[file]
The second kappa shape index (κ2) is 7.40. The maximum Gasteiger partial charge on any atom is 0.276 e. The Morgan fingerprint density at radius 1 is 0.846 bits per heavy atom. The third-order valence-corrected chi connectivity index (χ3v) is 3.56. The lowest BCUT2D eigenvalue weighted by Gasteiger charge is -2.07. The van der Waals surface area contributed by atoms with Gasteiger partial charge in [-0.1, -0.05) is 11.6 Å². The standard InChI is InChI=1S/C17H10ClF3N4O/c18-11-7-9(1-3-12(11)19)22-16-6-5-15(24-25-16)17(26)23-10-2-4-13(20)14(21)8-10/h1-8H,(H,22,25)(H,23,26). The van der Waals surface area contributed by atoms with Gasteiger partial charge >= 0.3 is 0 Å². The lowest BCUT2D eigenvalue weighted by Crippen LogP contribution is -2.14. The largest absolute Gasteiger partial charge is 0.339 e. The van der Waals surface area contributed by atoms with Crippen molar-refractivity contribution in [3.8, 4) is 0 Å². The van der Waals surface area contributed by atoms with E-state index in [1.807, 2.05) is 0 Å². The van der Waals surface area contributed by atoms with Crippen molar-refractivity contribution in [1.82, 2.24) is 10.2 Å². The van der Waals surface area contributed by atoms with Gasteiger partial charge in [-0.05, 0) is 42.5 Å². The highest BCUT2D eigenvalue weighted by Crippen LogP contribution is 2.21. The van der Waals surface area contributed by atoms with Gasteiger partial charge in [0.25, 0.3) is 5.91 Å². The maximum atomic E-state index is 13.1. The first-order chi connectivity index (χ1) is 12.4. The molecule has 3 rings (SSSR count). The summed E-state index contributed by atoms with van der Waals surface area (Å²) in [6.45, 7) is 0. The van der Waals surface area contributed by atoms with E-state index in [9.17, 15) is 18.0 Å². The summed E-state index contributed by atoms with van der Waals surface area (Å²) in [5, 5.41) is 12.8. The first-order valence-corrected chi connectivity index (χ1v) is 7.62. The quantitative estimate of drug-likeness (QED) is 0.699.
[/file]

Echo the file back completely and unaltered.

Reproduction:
The second kappa shape index (κ2) is 7.40. The maximum Gasteiger partial charge on any atom is 0.276 e. The Morgan fingerprint density at radius 1 is 0.846 bits per heavy atom. The third-order valence-corrected chi connectivity index (χ3v) is 3.56. The lowest BCUT2D eigenvalue weighted by Gasteiger charge is -2.07. The van der Waals surface area contributed by atoms with Gasteiger partial charge in [-0.1, -0.05) is 11.6 Å². The standard InChI is InChI=1S/C17H10ClF3N4O/c18-11-7-9(1-3-12(11)19)22-16-6-5-15(24-25-16)17(26)23-10-2-4-13(20)14(21)8-10/h1-8H,(H,22,25)(H,23,26). The van der Waals surface area contributed by atoms with Gasteiger partial charge >= 0.3 is 0 Å². The lowest BCUT2D eigenvalue weighted by Crippen LogP contribution is -2.14. The largest absolute Gasteiger partial charge is 0.339 e. The van der Waals surface area contributed by atoms with Crippen molar-refractivity contribution in [3.8, 4) is 0 Å². The van der Waals surface area contributed by atoms with E-state index in [1.807, 2.05) is 0 Å². The van der Waals surface area contributed by atoms with Crippen molar-refractivity contribution in [1.82, 2.24) is 10.2 Å². The van der Waals surface area contributed by atoms with Gasteiger partial charge in [-0.05, 0) is 42.5 Å². The highest BCUT2D eigenvalue weighted by Crippen LogP contribution is 2.21. The van der Waals surface area contributed by atoms with Gasteiger partial charge in [0.25, 0.3) is 5.91 Å². The maximum atomic E-state index is 13.1. The first-order chi connectivity index (χ1) is 12.4. The molecule has 3 rings (SSSR count). The summed E-state index contributed by atoms with van der Waals surface area (Å²) in [6.45, 7) is 0. The van der Waals surface area contributed by atoms with E-state index in [9.17, 15) is 18.0 Å². The summed E-state index contributed by atoms with van der Waals surface area (Å²) in [5, 5.41) is 12.8. The first-order valence-corrected chi connectivity index (χ1v) is 7.62. The quantitative estimate of drug-likeness (QED) is 0.699.